A little shock for the Germans while we’re at it, with resonances for the whole Eurozone. From FT Deutschland:
The chief economist of the European Central Bank (ECB), Juergen Stark, considers the German banks to be undercapitalized. Stark made this statement on Wednesday at a meeting with the head of Unions Parliamentary Group in Berlin, according to participants. He was referring largely to savings banks and regional banks (Sparkassen und Landesbanken). Accordingly, [Stark] called for privatization of the German savings banks, based on the successful Spanish model. The ECB declined to comment.
Jürgen Stark’s comments feed doubts about the local banking system.This is even more surprising given the positive results for the regional banks in the stress test of the EU in July, in which the ECB were heavily involved.
Well, whether any of that is a big novelty is debatable: not if you read Hubert in the comments, or read Yves’s posts passim, for the last couple of years at least, or anything at all about the recent stress tests, apart from the official puffs. Very tasteless remarks, these. Good for Stark, though there is some serious politics going on, no doubt, when the ECB’s Chief Economist contradicts the ECB.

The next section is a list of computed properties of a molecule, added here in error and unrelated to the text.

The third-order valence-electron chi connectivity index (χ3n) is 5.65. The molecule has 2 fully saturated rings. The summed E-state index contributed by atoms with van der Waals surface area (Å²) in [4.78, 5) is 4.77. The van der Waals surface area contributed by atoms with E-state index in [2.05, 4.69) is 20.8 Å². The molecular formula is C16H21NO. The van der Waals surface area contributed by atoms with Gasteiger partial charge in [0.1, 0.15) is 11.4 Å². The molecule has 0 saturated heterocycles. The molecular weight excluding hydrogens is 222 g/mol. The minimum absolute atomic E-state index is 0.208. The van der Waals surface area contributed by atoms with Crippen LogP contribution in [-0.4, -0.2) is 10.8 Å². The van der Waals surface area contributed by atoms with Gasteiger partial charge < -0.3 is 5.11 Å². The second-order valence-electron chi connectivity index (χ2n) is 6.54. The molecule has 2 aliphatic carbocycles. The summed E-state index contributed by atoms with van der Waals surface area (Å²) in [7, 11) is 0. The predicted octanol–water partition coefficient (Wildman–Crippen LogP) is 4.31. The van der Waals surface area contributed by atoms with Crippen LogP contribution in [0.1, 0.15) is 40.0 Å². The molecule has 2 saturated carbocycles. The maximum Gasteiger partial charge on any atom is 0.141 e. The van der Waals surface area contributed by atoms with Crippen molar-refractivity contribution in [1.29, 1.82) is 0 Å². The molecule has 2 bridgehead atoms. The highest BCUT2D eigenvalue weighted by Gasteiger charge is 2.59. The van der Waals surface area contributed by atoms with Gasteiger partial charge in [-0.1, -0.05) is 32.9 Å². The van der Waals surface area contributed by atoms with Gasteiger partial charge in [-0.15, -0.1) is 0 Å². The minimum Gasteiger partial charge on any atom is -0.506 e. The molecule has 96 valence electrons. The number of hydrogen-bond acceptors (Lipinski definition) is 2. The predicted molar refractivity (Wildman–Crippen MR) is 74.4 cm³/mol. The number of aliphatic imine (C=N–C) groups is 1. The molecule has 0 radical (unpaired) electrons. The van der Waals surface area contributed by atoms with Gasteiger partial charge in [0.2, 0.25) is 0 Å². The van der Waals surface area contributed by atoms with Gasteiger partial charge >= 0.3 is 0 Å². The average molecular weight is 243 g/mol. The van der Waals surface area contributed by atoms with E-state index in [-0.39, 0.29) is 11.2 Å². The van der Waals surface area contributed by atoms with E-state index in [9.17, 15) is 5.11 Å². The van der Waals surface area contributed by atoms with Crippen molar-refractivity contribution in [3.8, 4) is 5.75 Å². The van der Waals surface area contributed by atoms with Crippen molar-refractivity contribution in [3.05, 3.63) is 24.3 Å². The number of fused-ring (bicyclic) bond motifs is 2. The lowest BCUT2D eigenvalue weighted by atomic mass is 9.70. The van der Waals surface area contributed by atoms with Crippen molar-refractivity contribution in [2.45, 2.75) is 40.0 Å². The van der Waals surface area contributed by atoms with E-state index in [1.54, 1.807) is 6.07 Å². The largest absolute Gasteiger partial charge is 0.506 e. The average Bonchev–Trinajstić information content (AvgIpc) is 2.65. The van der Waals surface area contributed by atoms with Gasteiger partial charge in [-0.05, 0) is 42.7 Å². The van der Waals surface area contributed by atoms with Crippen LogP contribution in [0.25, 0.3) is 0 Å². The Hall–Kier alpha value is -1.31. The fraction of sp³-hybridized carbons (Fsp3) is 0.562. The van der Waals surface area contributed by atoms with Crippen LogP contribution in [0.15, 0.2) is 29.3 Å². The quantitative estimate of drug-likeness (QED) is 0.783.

Apart from the nationalized Hypo Real Estate, which took part hors concors, as it were, all the banks, even in the worst scenario, reached the required minimum capital ratio. According to statements at the time by the Bundesbank and BaFin, which share regulatory responsibility, the banking system was “robust” and “resistant”. Admittedly, the German savings banks, unlike the Spanish Cajas, did not take the test.
So he’s administering a glancing blow to BuBA and BaFin as well. Hmm. Takeaway: some breaking of ranks in Europe on the quality of the stress tests.
Meantime, irrespective of all that, Stark agrees that the German banks are going to need rather a lot of new capital because of the Basel III changes to their very arcane capital calculations.